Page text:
The last time I heard about Jakob Dylan, he was participating in an homage to the Clash and Joe Strummer at the Roxy or promoting the Netflix documentary ‘Echo in the Canyon,’ while reinterpreting the Laurel Canyon soundtrack. Jakob used to have a band, The Wallflowers, but his story looked like the story of so many rock stars’ kids… their names are Sean (Lennon), James (McCartney), Dahni (Harrison), Harper and Lulu (Simon), Lukas (Nelson), Ben (Taylor)… so many tries to follow the steps of their parents but they are fighting an impossible fight.
Thus, I thought the Wallflowers were a thing of the past, I was even surprised to see they had released 6 albums from 1992 to 2012 since I cannot say my knowledge of their repertoire goes far beyond 3 songs (‘6th Avenue Heartache,’ ‘One Headlight’ and ‘Three Marlenas’). They were alright, these songs were quite catchy and had pleasant rhythms and Jakob was (still is) an eye-candy version of his famous father.
Difficult to realize their most famous song is 24-year-old, and Jakob is 51, but nearly a decade after their last album, the Wallflowers have announced ‘Exit Wounds,’ their seventh album set to be released on July 19th, via New West Records.
The single ‘Roots and Wings’ is an upbeat piece of old-school rock & roll with vintage guitars and sunshine filtering through the layered orchestration that almost sounds like Dire Straits meets Laurel Canyon. ‘You’re such a heavy bird/You’d never get far on your own/You’ll never have a use for your feathers’ Dylan sings while I have no clue whom he is singing about.
‘Exit Wounds’ was produced by Butch Walker (Taylor Swift, Weezer), mixed by Chris Dugan (Green Day), and features singer/songwriter Shelby Lynne on four tracks, along with other guest musicians.
‘The Wallflowers have always been a vehicle for me to make great rock ‘n’ roll records, and sometimes the lineup that makes the record transfers over into touring, and sometimes it doesn’t,’ says Dylan in an interview. ‘But my intention is always to make the Wallflowers record I want to make, using the musicians I have beside me.’ ‘The record was made as a band, the five Wallflowers. It’s just exciting to have guys playing in a room together. That’s how you get the one-plus-one-equals-three factor. That’s the magic.’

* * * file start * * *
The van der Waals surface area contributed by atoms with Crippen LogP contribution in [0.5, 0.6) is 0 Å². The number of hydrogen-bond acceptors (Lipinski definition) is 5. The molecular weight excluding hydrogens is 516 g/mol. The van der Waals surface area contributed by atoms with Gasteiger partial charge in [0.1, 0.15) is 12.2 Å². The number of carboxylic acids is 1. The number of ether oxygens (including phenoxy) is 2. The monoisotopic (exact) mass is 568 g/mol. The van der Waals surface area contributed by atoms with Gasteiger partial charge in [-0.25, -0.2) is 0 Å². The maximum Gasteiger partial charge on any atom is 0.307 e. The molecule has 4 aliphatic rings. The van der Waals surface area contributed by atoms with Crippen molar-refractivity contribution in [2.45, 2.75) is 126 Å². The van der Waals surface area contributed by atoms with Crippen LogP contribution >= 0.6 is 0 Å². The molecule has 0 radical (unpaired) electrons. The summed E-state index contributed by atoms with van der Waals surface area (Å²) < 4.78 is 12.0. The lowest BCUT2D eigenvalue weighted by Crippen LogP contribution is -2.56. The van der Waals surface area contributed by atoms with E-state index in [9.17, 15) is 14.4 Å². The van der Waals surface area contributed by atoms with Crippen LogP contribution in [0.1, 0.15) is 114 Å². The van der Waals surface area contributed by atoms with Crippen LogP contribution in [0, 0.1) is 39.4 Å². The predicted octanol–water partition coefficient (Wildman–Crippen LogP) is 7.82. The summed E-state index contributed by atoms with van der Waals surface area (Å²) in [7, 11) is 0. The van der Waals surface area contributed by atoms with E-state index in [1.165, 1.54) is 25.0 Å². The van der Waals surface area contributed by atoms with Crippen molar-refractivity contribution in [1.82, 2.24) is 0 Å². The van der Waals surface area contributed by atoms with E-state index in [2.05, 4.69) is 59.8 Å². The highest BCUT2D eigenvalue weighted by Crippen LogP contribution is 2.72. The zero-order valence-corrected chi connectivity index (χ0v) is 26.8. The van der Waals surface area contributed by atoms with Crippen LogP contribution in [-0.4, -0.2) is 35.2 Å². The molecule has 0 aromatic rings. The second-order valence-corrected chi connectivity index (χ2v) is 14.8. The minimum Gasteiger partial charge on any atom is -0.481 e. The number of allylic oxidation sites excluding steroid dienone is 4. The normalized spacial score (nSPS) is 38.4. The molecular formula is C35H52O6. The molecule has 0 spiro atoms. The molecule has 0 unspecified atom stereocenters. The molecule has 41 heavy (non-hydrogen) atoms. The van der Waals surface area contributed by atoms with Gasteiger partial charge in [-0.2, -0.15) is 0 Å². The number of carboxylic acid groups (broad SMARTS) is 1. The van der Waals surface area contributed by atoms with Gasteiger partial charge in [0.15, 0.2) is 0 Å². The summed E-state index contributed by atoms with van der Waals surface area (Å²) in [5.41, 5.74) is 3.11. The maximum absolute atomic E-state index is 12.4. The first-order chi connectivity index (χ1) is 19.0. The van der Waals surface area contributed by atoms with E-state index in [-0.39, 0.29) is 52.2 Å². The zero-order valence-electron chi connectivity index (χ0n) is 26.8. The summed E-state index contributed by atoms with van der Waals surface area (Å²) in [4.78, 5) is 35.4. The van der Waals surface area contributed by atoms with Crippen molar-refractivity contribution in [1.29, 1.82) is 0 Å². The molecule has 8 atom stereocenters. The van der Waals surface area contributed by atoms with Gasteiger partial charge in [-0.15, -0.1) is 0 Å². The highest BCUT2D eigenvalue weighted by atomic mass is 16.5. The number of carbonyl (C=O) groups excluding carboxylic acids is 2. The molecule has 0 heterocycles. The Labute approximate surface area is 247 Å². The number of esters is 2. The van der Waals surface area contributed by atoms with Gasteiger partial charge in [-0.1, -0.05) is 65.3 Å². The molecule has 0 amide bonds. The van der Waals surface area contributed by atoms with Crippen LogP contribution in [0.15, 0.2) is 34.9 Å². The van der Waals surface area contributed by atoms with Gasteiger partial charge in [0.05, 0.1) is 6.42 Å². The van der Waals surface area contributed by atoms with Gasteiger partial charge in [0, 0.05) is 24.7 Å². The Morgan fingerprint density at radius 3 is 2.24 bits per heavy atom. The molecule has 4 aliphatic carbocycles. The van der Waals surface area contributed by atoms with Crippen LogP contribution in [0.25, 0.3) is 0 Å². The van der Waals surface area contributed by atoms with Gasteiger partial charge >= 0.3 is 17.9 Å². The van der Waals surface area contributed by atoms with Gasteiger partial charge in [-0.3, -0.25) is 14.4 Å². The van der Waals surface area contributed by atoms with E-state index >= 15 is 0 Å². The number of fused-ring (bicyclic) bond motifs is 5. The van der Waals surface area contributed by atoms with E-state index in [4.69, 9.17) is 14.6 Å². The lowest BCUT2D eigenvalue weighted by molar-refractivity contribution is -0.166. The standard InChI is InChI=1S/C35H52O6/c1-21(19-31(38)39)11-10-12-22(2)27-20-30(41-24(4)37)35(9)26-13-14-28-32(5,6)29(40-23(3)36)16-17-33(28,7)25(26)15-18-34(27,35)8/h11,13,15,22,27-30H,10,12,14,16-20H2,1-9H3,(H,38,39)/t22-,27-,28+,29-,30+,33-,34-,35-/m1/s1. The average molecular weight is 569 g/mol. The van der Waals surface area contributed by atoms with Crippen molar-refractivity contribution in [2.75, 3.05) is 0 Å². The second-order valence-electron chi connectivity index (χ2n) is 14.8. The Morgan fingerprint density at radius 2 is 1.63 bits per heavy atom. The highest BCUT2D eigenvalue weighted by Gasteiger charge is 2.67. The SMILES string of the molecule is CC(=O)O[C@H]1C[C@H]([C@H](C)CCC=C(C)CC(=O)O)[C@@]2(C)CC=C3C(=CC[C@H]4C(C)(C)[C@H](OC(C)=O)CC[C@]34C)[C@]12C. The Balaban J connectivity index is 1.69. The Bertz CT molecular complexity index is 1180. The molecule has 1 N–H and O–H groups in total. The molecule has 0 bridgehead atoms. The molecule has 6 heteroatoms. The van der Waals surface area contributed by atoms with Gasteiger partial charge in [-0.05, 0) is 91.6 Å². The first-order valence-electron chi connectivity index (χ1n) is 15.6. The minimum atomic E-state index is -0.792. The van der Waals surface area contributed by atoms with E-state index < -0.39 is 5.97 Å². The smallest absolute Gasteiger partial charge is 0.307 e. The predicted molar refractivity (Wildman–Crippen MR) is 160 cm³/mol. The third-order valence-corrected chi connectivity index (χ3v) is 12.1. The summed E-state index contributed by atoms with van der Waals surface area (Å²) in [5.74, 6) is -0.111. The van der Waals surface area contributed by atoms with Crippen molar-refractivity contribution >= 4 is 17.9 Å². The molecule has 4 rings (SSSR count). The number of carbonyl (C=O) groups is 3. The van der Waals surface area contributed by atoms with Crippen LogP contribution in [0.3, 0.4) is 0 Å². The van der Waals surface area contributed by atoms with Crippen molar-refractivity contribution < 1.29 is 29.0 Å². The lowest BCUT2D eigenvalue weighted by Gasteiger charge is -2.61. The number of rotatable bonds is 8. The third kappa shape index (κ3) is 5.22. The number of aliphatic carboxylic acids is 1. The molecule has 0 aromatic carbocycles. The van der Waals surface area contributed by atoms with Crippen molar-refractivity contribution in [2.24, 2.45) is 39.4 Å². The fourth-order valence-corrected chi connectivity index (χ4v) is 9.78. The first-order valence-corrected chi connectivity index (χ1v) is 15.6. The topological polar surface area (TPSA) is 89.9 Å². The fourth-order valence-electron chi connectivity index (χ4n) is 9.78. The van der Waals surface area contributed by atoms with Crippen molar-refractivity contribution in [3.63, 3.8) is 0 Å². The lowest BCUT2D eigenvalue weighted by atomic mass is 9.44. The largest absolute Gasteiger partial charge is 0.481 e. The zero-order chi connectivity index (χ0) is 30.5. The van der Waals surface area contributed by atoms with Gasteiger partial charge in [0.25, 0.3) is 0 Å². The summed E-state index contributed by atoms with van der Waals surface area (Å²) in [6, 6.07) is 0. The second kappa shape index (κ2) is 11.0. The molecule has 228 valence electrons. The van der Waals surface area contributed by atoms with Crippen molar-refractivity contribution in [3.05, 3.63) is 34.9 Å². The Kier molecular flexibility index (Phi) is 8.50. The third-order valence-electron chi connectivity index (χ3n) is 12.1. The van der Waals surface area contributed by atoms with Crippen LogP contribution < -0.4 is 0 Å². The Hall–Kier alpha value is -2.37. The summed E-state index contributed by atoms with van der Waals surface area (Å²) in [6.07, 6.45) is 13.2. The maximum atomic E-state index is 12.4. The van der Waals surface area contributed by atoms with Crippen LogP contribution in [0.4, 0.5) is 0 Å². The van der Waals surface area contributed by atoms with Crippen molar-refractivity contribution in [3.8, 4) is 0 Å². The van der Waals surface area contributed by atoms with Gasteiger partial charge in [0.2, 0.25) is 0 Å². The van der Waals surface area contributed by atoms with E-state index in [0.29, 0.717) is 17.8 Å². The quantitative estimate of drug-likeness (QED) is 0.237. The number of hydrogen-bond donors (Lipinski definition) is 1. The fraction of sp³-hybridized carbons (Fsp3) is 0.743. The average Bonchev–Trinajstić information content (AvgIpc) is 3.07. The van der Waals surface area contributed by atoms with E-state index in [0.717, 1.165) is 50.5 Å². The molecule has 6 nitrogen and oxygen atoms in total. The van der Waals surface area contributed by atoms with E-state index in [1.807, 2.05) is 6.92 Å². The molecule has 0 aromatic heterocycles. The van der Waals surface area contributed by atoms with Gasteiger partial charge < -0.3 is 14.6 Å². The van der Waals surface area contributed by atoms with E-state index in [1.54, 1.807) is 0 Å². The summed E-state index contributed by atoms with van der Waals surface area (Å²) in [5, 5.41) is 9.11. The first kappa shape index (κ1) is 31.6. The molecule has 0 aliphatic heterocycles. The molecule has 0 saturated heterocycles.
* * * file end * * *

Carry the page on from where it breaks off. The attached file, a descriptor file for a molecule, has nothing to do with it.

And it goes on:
As it is the case for many musicians with plenty of time on their own during the pandemic, the COVID crisis may have been a factor in the release of this new album, but Dylan affirms he is still ‘the same writer’ he has always been. ‘I was just also writing during a time when the world felt like it was falling apart. That changes the way you address even the simplest things because you have panic in your mind all the time. You have anxiety. And you also have hope. And it’s all in there.’
‘Exit Wounds’ is described as ‘an ode to people, as a collective and as individuals, who have been through ‘stuff.’’ ‘I think everybody—no matter what side of the aisle you’re on—wherever we’re going to next, we’re all taking a lot of exit wounds with us,’ he adds. ‘Nobody is the same as they were four years ago. That, to me, is what ‘Exit Wounds’ signifies. And it’s not meant to be negative at all. It just means that wherever you’re headed, even if it’s to a better place, you leave people and things behind, and you think about those people and those things and you carry them with you. Those are your exit wounds. And right now, we’re swimming in them.’
The Wallflowers will also embark in a 53-date arena tour across North America, with Matchbox Twenty, kicking off a week after the release of the album and ending at the Hollywood Bowl on October 7. The world is really back.
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